High-Risk Pools, Pre-Existing Conditions and Other Lies: Why Tomorrow’s Health Care Vote Matters

dXvSVWord this evening is that the House Republican leadership has set a vote for tomorrow on the latest version of “Repeal and Replace.” Insiders and observers are saying that this is a sign Speaker Ryan and his whips have found the requisite number of “yeas” to get the bill out of the House and on to the Senate.

On the one hand, tomorrow’s vote doesn’t really matter. Whatever Frankenbill they cobbled together won’t last a day in the Senate before it gets shredded. And, whatever the Senate sends back to the House will be a non-starter for the lower house. So tomorrow is a little meaningless skirmish in a larger war. It will give the Umber Jackhole residing at 1600 Pennsylvania an empty victory he will claim in Tweet and incoherent interview alike but nothing much else.

On the other hand, the hand I care about this evening, tomorrow’s vote matters a lot. The Republican legislation – to the extent anyone knows what’s actually in it – substantially weakens the provisions of the Affordable Care Act. The authors of the bill know this. The administration knows this. Donald Trump doesn’t care what it does as long as it passes.

And yet all of these people are saying just the opposite and are thus perpetrating a fraud on the American people and on that basis, tomorrow’s vote matters very much. It is a test of whether our system still works, an opportunity to say, “Hell no” to this level of mendacity and grifter behavior.

If you’re already convinced on this point, you can skip the rest of this post and simply stop here with this call to action: Please call, email or visit your Congressperson tomorrow. Do it more than once. The main phone number is (202) 224-3121. You can find a list of Congressional offices (most with links to their direct phone numbers and emails) here. Don’t know how your Representative is? Look it up here.  Tweet at them, post on their Facebook pages. Share this with your friends and ask them to do the same. Ask your Representative to reject this legislation.

If, however, you’re unconvinced that tomorrow’s vote is worth your time or if some of your friends need more than just an ask from some random person on their Facebook feed, the rest of this post is for you and them.

At the core of the bill being voted on tomorrow is a set of changes that will allow insurers to return to many of their pre-ACA behaviors including greater price discrimination by age, the promotion of substandard plans, as well as cuts to Medicaid and – as has been much discussed – will create a pathway for the elimination of coverage for pre-existing conditions.

As I understand the proposed legislation, if a state asks the federal government for a waiver, insurers in that state can refuse to cover pre-existing conditions if 1) the insured person lets his or her coverage lapse and 2) the state sets up a “high-risk” pool or reinsurance program as a safety net. This is pretty much the way things worked in the pre-ACA days when – according to the New York Times – 35 states had such mechanisms.

So…let’s contemplate for a second how many Republican governors there are – 33. How many state legislatures are controlled by the GOP – 32. How many of those politicians have pledged their undying, unyielding hatred of Obamacare. Suddenly, that hurdle doesn’t seem so high.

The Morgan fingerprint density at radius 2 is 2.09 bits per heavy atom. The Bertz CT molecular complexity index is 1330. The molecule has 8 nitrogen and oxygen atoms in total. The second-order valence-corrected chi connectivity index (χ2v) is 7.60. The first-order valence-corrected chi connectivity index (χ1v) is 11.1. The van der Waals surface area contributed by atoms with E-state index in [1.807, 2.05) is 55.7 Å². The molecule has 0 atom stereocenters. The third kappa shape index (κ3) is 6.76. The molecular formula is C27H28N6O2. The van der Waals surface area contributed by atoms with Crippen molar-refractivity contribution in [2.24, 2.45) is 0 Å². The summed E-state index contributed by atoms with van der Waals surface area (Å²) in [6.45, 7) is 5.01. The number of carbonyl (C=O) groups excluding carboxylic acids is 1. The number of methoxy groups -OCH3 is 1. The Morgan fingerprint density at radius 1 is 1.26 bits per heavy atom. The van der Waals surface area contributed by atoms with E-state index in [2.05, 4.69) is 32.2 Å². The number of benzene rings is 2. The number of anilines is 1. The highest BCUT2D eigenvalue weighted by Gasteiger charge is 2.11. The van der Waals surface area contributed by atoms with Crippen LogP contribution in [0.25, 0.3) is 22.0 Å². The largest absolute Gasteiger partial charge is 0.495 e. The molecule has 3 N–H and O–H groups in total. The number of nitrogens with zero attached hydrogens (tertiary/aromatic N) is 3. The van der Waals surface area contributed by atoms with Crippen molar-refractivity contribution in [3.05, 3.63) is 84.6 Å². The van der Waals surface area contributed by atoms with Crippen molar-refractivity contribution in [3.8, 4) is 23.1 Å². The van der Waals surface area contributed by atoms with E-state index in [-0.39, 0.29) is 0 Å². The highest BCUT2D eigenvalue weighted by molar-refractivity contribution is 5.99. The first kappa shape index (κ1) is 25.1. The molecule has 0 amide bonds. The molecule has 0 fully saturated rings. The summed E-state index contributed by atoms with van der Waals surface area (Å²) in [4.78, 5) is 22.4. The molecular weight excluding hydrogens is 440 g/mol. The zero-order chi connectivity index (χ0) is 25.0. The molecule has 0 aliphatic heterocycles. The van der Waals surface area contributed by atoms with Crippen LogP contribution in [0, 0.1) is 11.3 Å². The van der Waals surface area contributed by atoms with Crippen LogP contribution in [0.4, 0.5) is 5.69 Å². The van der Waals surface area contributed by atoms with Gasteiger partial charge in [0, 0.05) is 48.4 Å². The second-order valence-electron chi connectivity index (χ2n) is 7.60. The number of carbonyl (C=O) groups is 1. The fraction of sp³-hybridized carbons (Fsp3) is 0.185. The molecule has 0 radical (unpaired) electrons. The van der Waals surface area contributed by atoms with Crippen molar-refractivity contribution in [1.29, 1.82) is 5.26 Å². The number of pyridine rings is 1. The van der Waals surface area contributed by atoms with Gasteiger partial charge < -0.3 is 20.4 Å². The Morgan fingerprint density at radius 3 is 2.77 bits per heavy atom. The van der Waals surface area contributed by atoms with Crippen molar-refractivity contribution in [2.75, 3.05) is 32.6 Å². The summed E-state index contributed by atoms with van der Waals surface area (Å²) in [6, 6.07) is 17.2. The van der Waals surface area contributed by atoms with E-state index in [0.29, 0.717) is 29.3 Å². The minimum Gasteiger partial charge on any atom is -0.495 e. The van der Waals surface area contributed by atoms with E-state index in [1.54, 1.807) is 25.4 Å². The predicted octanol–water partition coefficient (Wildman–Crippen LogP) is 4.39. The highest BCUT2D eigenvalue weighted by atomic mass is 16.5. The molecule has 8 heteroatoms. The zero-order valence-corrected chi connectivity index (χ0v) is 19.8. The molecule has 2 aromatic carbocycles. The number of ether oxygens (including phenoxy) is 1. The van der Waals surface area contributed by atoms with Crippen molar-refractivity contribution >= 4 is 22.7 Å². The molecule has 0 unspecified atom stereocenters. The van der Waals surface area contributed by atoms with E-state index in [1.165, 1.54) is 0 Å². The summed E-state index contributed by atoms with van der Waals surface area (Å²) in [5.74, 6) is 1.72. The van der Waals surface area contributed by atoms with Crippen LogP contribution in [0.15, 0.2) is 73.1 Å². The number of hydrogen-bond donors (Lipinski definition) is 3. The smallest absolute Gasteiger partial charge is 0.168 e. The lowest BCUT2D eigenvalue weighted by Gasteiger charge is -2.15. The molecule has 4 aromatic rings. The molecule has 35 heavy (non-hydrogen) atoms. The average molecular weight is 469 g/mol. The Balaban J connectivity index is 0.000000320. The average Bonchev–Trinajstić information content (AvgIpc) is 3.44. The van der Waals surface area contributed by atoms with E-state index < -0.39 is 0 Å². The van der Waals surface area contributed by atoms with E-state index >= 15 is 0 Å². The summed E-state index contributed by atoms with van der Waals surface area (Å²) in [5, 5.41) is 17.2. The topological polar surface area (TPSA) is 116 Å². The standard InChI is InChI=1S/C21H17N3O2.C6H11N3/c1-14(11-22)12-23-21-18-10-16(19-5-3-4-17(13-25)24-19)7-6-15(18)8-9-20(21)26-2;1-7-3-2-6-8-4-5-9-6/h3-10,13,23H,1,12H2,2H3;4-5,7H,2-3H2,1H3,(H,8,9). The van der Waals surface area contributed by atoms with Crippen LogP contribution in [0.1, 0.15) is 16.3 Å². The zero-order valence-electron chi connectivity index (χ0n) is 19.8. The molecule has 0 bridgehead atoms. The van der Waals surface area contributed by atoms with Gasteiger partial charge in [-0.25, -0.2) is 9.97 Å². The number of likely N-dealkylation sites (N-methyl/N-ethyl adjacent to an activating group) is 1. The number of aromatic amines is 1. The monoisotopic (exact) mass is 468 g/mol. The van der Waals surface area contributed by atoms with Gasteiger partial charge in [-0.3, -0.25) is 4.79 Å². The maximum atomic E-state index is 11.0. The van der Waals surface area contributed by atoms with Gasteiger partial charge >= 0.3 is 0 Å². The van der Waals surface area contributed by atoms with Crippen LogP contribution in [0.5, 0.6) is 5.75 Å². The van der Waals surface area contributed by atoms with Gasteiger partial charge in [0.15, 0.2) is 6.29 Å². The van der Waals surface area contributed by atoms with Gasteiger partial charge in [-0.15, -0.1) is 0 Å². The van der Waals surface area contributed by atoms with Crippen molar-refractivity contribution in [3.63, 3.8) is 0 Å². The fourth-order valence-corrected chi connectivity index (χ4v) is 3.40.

The process for granting a waiver? Under the current Trump administration, I’m guessing that will be something that can be completed on a postcard and approved with a “looks good to me” review.

I’ll leave it to you to contemplate all the ways you can lose coverage in today’s world of economic dislocation. Suffice it to say shit happens.

“But wait! Wait,” the apologists will claim. Even if you’re right, those people will still have access to care. Through the high-risk pools.

Yeah, let’s talk about that idea.

Historically, as the Times article notes, those pools have been wildly underfunded, charged participants much, much higher premiums than the prevailing market, were capped in terms of how many people they would accept and how much they would pay out either in a year or a lifetime. As the Times noted, California had an annual cap of $75,000 per person and across all the plans – in all 35 states – a grand total of 230,000 people were able to get coverage.

230,000 people out of 321,000,000. Less than 1/10 of 1 percent of the population.

Needless to say the number of people with pre-existing conditions is substantially bigger than 1/10th of 1 percent. How much bigger? Try 270 times bigger. And, depending on where you live, a lot bigger.

That’s not hyperbole. That’s actual verified data, the stuff we used to call “facts” in the old days. Based on an analysis by the Kaiser Family Foundation, 27 percent of the people under 65 have a pre-existing condition. Add it all up, according to Kaiser, and you come up with more than 52,000,000 people who might find themselves with no coverage, unaffordable coverage or substandard coverage.

And, of course, as you get older, the prevalence of pre-existing conditions increases. The graphic from AARP below illustrates, the percentage of people in the 50-64 age bracket with a pre-existing condition ranges from 32 percent on the low end to 52 percent on the high end.

Map

You might not have a pre-existing condition, but if you live in a family of four chances are someone in your family does. If your block has 12 families on it, three of them might be uninsurable under a loosened standard of coverage and could be bankrupted by the cost of care. As Jimmy Kimmel tearfully noted, even newborns come with pre-existing conditions and a family without insurance – or an insurance plan with a lifetime or annual cap – can find itself have to choose between caring for their newborn or sending him to college, owning a home or a retirement.

In case you’re interested in exactly what constitutes a pre-existing condition, you might be surprised to learn that you could pretty easily fall in that category. Pre-ACA, the list of conditions considered pre-existing included:

 

  • AIDS/HIV
  • Alcohol and drug abuse
  • Alzheimer’s/dementia
  • Arthritis (rheumatoid), fibromyalgia, other inflammatory joint disease
  • Cancer
  • Cerebral palsy
  • Chronic obstructive pulmonary disease (COPD)/emphysema
  • Congestive heart failure
  • Coronary artery/heart disease, bypass surgery
  • Crohn’s disease/ ulcerative colitis
  • Diabetes mellitus
  • Epilepsy
  • Hemophilia
  • Hepatitis
  • Kidney disease, renal failure
  • Lupus
  • Mental disorders (severe, e.g. bipolar, eating disorder)
  • Multiple sclerosis
  • Muscular dystrophy
  • Obesity
  • Organ transplant
  • Paralysis
  • Paraplegia
  • Parkinson’s disease
  • Pending surgery or hospitalization
  • Pneumocystic pneumonia
  • Pregnancy or expectant parent
  • Sleep apnea
  • Stroke
  • Transsexualism

Pre-existing conditions could also injuries, previous surgical procedures and more.